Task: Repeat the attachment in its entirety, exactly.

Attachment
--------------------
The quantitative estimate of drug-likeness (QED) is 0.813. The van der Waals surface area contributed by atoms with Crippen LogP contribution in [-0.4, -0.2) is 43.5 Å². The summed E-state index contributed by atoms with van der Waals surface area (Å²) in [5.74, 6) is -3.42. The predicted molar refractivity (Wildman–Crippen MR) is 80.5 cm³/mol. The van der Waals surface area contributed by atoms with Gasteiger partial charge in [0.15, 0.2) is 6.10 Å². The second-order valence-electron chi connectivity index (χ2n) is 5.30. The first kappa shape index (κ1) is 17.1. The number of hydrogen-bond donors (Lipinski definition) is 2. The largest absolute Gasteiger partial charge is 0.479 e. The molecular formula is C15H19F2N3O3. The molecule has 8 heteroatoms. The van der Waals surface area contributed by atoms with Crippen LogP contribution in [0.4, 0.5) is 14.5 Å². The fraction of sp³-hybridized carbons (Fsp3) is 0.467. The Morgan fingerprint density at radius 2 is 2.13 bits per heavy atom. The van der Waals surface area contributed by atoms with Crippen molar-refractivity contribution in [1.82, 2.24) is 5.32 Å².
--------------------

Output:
The quantitative estimate of drug-likeness (QED) is 0.813. The van der Waals surface area contributed by atoms with Crippen LogP contribution in [-0.4, -0.2) is 43.5 Å². The summed E-state index contributed by atoms with van der Waals surface area (Å²) in [5.74, 6) is -3.42. The predicted molar refractivity (Wildman–Crippen MR) is 80.5 cm³/mol. The van der Waals surface area contributed by atoms with Gasteiger partial charge in [0.15, 0.2) is 6.10 Å². The second-order valence-electron chi connectivity index (χ2n) is 5.30. The first kappa shape index (κ1) is 17.1. The number of hydrogen-bond donors (Lipinski definition) is 2. The largest absolute Gasteiger partial charge is 0.479 e. The molecular formula is C15H19F2N3O3. The molecule has 8 heteroatoms. The van der Waals surface area contributed by atoms with Crippen LogP contribution in [0.4, 0.5) is 14.5 Å². The fraction of sp³-hybridized carbons (Fsp3) is 0.467. The Morgan fingerprint density at radius 2 is 2.13 bits per heavy atom. The van der Waals surface area contributed by atoms with Crippen molar-refractivity contribution in [1.82, 2.24) is 5.32 Å².